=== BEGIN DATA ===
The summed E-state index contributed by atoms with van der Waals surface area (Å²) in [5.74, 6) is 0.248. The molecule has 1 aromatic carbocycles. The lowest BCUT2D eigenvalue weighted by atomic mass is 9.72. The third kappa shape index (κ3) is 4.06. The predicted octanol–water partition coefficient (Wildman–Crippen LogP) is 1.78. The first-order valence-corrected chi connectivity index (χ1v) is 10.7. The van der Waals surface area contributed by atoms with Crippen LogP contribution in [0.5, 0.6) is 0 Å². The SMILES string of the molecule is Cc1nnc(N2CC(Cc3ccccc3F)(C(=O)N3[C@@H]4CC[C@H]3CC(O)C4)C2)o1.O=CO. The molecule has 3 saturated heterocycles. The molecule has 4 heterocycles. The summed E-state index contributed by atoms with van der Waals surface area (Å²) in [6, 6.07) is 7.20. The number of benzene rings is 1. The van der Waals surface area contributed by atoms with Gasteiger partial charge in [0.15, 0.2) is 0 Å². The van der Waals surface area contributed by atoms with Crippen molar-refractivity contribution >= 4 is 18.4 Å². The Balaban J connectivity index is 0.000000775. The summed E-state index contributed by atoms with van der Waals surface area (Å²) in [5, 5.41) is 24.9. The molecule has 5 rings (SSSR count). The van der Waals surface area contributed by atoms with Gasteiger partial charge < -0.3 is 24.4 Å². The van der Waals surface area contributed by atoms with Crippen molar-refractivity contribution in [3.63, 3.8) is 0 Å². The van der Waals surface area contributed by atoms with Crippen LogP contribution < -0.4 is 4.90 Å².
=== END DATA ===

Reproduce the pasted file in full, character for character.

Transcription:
The summed E-state index contributed by atoms with van der Waals surface area (Å²) in [5.74, 6) is 0.248. The molecule has 1 aromatic carbocycles. The lowest BCUT2D eigenvalue weighted by atomic mass is 9.72. The third kappa shape index (κ3) is 4.06. The predicted octanol–water partition coefficient (Wildman–Crippen LogP) is 1.78. The first-order valence-corrected chi connectivity index (χ1v) is 10.7. The van der Waals surface area contributed by atoms with Crippen LogP contribution in [0.5, 0.6) is 0 Å². The SMILES string of the molecule is Cc1nnc(N2CC(Cc3ccccc3F)(C(=O)N3[C@@H]4CC[C@H]3CC(O)C4)C2)o1.O=CO. The molecule has 3 saturated heterocycles. The molecule has 4 heterocycles. The summed E-state index contributed by atoms with van der Waals surface area (Å²) in [6, 6.07) is 7.20. The number of benzene rings is 1. The van der Waals surface area contributed by atoms with Gasteiger partial charge in [0.15, 0.2) is 0 Å². The van der Waals surface area contributed by atoms with Crippen molar-refractivity contribution >= 4 is 18.4 Å². The Balaban J connectivity index is 0.000000775. The summed E-state index contributed by atoms with van der Waals surface area (Å²) in [5, 5.41) is 24.9. The molecule has 5 rings (SSSR count). The van der Waals surface area contributed by atoms with Gasteiger partial charge < -0.3 is 24.4 Å². The van der Waals surface area contributed by atoms with Crippen molar-refractivity contribution in [3.63, 3.8) is 0 Å². The van der Waals surface area contributed by atoms with Crippen LogP contribution < -0.4 is 4.90 Å².